I’m a picky autistic eater and consider eating a conscious act. Instead of “just eating”, I have to remind myself to chew until the pieces are small enough that I won’t choke, and I will sometimes still choke.
Making macaroni and cheese in a skillet changed my life. Macaroni and cheese is a samefood/safefood for many autistic people and doesn’t require a lot of ingredients or time to make.
If you’re trying to work veggies into your autistic picky eater’s diet, offer something green — like green beans or asparagus. Let them spit it out if they don’t like it — putting it in their mouth for a few seconds is success enough!
Autistic people who struggle with sensory inputs of foods will be traumatized if you make them swallow those foods, which will cause them to avoid them in the future. One bad experience with a food is enough to turn us off for good.
No list of recipes for picky autistic eaters is complete without a pizza recipe. Despite its association with junk food, pizza is a great meal because it contains several food groups (dairy, grains, meat, veggies/fruit).
Tomato sauce kind of counts as both a vegetable and a fruit, since it’s botanically a fruit but sold as a vegetable. Loopholes are your friend when it comes to feeding your picky autistic kids.
Tips for finding autistic-friendly recipes
I often google “quick easy toddler recipes” when I’m meal planning. Toddler recipes are typically freezer-friendly finger foods. Every now and then, I’ll happen across a gourmet toddler recipe — I skip those.
Learning how to cook a few basic, versatile recipes helps me plan semi-nutritional meals on a budget. I like to choose one or two versatile meals that share ingredients, plus one big batch comfort meal that doesn’t. I fill the rest of my grocery budget with premade meals for the days when I can’t cook or need something quick.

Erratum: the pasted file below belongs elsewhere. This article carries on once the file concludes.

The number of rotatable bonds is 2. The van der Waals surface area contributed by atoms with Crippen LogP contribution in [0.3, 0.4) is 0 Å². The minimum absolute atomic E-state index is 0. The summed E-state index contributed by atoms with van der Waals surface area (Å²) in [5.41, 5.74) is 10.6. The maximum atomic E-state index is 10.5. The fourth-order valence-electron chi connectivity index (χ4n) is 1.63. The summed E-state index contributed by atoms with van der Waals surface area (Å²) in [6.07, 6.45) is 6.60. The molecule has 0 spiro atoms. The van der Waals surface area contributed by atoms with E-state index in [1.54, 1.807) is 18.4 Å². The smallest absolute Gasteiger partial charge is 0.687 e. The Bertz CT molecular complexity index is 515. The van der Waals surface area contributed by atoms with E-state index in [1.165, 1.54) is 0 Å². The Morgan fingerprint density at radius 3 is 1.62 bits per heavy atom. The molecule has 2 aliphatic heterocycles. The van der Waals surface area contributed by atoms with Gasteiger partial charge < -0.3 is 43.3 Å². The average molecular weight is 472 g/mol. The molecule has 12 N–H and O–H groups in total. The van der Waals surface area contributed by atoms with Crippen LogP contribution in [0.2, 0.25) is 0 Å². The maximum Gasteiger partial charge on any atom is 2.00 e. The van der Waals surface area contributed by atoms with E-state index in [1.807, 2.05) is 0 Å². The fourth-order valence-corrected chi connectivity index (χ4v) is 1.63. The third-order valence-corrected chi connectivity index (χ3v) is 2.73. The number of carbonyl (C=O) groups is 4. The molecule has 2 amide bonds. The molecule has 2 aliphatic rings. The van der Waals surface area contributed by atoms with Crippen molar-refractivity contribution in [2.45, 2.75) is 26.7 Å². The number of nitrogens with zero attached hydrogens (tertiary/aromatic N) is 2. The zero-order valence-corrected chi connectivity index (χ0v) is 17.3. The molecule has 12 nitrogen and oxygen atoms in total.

Go for recipes that meet your autistic child’s sensory needs. If they’re craving crunch, take advantage by offering crunchy nutritional foods.
When introducing new foods, your maximum goal should be that they put the food in their mouth and spit it out. As an autistic adult, I have the agency to do this. As an autistic child, I did not have this agency and thus do not like a lot of nutritional foods today.
Forcing your autistic child to eat food they don’t like is about more than your child refusing to eat. Non-autistic people feel and intuit. Autistic people think and explore, which means that sensory input has a great influence on how autistic children experience the world.
Not sure what your autistic child might eat? Comment below with what your picky autistic eater will eat, and I’ll match you with some recipes to try.
More Easy Recipes for Autism, Picky Eaters and Sensory Issues
10 Easy Recipes for Autistic Adults (Your child will like these recipes, too.)
8 Easy Dinner Recipes for Autistic Children (and adults)
10 Simple Breakfast Recipes for Autistic Children (and adults)
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Autism Nutrition Library – Want more help with recipes for the autistic person in your life? Check out this library of resources by a Registered Dietician (RD) and autism expert.